Context: The following is an account from the informant, my younger sister. She told me this from one of her conversations with a friend at school.
Background: The informant was relating to the annual Day of the Dead rituals her Mexican friend and her family performed. Although they didn’t necessarily believe in everything, such as the dead actually eating food, they still performed the ritual without fail.
Friend: Every year on Día de Muertos, my family makes pan de muerto, which is just normal bread with decorations like bones on it. We always make a lot of it, and although we eat most of it, we always leave some for my grandmother also.
Informant: Did she –
Friend: Yeah, she’s dead. So we usually just leave it out overnight along with the things that she liked.
Informant: Like what?
Friend: Oh… things like some stuff she knitted, I guess? That’s all I really remember right now.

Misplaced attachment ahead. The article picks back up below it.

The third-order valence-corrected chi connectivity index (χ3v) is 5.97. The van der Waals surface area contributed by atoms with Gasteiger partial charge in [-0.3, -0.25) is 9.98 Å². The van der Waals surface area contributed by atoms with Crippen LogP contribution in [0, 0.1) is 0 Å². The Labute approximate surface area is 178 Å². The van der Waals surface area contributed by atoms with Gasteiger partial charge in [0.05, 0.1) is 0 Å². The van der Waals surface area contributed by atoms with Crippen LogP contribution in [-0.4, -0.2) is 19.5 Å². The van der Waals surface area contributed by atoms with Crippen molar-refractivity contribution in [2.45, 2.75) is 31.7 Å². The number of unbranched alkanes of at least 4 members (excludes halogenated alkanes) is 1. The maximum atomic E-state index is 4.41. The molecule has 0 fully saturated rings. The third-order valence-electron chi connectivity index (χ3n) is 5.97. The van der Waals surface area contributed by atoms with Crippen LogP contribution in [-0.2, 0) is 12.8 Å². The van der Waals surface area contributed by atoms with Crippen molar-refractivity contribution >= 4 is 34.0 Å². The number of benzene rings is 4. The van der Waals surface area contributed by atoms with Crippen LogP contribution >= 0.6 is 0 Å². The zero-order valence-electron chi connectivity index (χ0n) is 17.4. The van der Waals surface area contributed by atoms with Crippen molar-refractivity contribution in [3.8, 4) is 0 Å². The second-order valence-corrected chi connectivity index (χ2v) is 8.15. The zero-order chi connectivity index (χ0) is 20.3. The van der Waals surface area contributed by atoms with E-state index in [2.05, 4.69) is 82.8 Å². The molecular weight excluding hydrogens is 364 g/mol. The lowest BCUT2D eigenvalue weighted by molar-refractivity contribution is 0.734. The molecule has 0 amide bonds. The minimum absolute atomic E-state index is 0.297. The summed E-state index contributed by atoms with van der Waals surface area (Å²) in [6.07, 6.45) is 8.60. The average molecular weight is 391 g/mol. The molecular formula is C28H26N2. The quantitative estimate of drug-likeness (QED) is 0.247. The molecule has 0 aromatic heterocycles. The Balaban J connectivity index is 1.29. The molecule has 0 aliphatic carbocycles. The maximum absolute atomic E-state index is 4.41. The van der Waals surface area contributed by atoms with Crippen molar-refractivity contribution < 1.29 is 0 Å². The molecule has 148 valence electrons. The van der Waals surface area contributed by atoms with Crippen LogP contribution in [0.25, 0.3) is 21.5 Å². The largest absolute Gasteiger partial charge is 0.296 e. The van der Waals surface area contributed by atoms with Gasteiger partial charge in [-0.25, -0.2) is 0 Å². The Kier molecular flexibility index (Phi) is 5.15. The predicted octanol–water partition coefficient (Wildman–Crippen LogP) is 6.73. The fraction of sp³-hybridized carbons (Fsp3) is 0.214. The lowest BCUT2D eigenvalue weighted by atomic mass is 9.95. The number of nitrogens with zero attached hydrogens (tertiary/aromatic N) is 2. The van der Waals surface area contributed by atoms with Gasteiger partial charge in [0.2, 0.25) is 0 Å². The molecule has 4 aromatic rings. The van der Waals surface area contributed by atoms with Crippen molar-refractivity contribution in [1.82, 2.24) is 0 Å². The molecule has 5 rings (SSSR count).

Informant: What do you do with the bread the next day?
Friend: We just throw it out. But we eat the rest of it ourselves though. I don’t think my parents really believe in the whole thing, but we always leave it out anyways.
Analysis: Looking at how the friend describes pan de muerto as “normal” bread, I’m led to believe she may be from Oaxaca as it seems that fits the description for the area. It’s interesting to see that she and her family appear to be participating in this festival perhaps due to a mix of social festivities and nostalgia rather than due to actual belief that it is the Day of the Dead.